A novel failure criterion for matrix dominant failure within fibre reinforced polymer composites
thesisposted on 02.03.2017 by Chowdhury, Nayeem Tawqir
In order to distinguish essays and pre-prints from academic theses, we have a separate category. These are often much longer text based documents than a paper.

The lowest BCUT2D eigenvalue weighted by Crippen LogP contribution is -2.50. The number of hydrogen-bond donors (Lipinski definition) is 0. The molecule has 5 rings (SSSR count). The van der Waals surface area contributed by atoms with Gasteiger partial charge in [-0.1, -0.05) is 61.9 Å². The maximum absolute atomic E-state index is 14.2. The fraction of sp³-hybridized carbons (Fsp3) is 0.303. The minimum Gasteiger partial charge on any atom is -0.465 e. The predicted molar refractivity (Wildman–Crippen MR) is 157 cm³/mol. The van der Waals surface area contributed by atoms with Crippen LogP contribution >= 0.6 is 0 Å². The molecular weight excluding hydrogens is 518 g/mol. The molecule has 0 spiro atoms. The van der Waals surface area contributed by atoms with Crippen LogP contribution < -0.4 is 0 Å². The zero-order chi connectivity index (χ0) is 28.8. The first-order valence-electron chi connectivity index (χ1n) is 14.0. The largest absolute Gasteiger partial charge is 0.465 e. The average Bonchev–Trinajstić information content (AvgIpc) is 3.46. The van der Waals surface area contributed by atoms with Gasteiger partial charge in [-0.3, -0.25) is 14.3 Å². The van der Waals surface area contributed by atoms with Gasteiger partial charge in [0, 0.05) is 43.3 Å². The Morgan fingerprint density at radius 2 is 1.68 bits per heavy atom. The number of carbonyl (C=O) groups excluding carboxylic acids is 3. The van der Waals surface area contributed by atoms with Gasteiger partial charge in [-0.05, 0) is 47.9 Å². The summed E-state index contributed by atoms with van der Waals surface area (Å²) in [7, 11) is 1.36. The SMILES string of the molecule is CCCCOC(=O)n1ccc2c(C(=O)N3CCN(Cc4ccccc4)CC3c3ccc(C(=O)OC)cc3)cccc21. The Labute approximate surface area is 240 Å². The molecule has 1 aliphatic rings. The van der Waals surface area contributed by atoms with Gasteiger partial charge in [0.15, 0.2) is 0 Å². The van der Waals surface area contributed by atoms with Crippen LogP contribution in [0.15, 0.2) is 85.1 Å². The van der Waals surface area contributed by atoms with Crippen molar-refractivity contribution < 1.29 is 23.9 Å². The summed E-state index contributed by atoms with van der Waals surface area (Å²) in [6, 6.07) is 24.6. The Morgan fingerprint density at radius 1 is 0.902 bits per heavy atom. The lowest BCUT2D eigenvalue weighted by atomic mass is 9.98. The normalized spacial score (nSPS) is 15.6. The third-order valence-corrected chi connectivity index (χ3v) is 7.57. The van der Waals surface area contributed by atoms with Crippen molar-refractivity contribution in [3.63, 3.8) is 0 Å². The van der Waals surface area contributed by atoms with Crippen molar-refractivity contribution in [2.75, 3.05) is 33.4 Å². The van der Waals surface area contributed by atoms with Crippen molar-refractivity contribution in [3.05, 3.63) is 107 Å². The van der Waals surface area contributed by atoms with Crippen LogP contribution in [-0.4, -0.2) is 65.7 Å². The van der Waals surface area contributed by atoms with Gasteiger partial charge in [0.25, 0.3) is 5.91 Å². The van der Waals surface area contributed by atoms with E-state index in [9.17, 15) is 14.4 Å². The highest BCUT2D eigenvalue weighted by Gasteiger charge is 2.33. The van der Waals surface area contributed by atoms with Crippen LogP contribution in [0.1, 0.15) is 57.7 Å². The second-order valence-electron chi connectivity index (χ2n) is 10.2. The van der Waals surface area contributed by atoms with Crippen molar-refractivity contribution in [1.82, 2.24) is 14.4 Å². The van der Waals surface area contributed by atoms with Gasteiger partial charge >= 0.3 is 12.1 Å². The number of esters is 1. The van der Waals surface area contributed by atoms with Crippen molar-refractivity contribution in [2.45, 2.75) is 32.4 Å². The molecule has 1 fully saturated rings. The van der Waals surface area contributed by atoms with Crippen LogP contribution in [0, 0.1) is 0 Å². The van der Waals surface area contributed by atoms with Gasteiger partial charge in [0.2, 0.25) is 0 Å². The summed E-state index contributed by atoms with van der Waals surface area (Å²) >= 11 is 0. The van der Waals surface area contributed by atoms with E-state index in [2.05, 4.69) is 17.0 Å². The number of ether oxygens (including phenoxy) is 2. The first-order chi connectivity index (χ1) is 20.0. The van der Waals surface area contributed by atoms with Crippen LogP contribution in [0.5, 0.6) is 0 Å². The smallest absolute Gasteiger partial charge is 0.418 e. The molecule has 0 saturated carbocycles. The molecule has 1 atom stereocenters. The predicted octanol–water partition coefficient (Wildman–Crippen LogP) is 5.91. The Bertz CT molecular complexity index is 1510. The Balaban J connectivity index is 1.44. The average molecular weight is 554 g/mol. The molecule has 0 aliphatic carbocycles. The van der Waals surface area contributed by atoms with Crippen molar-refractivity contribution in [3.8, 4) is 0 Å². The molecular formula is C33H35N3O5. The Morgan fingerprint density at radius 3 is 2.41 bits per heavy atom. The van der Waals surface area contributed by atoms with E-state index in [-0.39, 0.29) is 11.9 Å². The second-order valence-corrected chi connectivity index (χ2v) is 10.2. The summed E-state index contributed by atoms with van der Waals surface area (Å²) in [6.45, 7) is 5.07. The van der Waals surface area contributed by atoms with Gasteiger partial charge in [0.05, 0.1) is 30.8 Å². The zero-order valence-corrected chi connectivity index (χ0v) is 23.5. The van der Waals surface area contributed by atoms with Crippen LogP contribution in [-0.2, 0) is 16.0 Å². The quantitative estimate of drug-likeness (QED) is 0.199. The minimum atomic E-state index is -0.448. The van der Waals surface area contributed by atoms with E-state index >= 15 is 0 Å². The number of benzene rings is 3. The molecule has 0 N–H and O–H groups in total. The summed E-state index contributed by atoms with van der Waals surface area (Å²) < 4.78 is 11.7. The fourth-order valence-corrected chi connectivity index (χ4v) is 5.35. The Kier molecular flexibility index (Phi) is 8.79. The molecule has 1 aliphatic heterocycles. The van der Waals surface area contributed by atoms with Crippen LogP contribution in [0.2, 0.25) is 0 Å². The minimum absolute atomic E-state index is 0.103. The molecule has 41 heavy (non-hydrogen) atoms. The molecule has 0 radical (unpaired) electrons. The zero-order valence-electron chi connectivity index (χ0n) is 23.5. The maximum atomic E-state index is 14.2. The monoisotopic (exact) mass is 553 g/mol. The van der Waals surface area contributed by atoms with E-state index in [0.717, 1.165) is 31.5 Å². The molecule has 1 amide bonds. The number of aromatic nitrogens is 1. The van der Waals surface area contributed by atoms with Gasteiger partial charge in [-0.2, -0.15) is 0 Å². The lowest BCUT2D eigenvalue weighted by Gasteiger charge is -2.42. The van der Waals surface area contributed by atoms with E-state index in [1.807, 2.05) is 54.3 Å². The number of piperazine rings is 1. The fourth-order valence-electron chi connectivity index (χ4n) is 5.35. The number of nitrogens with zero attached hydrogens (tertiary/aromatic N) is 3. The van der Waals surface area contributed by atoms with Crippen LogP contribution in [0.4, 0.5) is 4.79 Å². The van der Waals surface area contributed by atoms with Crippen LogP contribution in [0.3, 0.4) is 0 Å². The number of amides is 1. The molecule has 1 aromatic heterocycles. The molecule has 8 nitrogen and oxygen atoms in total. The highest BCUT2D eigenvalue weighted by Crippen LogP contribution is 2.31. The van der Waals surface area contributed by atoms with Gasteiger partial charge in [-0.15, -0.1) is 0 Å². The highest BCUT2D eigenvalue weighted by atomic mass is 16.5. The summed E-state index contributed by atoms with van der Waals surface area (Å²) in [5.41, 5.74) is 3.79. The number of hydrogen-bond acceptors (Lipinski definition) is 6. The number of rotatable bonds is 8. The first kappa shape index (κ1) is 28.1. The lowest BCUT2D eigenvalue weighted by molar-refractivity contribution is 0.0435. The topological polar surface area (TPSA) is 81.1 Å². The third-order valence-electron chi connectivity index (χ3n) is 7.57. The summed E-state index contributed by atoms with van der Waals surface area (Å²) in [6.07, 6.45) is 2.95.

This thesis investigates the failure behaviour of the matrix constituent found in composite materials. The investigation involves performing several experiments under both biaxial and uniaxial loading and subsequent finite element analyses of the experiment results. The results were used to establish a suitable matrix failure criterion. The need to understand matrix failure in advanced composites is of particular importance to the aerospace industry, where these materials are used in structural components which are optimised to be light weight yet strong. Experiments under biaxial tension required the designing of a suitable biaxial test fixture and a specimen design which is able to successfully demonstrate failure free of stress concentrators. In order to prevent any premature failure due to load interactions between two loading axes, removal of the cut-out corners found in cruciform specimens was very important. Reducing the central gauge region of the specimen was found to be the best way to induce a higher stress state within a predefined region of the specimen. The specimen design proposed focussed on testing material systems which are anisotropic in behaviour yet fail in the transverse direction. The biaxial tension experiments on a carbon-epoxy composite (EP 280 Prepreg) was accompanied with biaxial tension experiments on a neat resin epoxy material (EP 280 neat resin) and uniaxial off-axis tension experiments on the same material. Despite the differences in the experiments, the failure observed across them was predominantly the same where matrix tensile failure occurred. A fourth set of experiments were performed on uniaxial off-axis compression specimens to induce a compressive matrix failure mode. Over these four sets of experiments, the matrix failure envelope was able to be fully defined. Continuum modelling techniques were implemented through the use of representative volume elements to separately analyse the stress-strain states on the fibre and the matrix. The separation technique allowed the failure stress-strain states on the matrix to be examined in detail from which a failure criterion was established. Matrix failure was found to exhibit two modes of failure induced by the type of deformation (dilatational and distortional). The established failure criterion was similar to that proposed by Onset theory where a truncated region defined by the First Stress/Strain Invariant best captured matrix tensile failure (dilatational), whilst the Drucker-Prager failure criterion best described compressive and shear modes of failure (distortional). The study was concluded through a set of experiments performed under four-point bending which validated the hybrid failure criterion to accurately predict matrix failure in composites.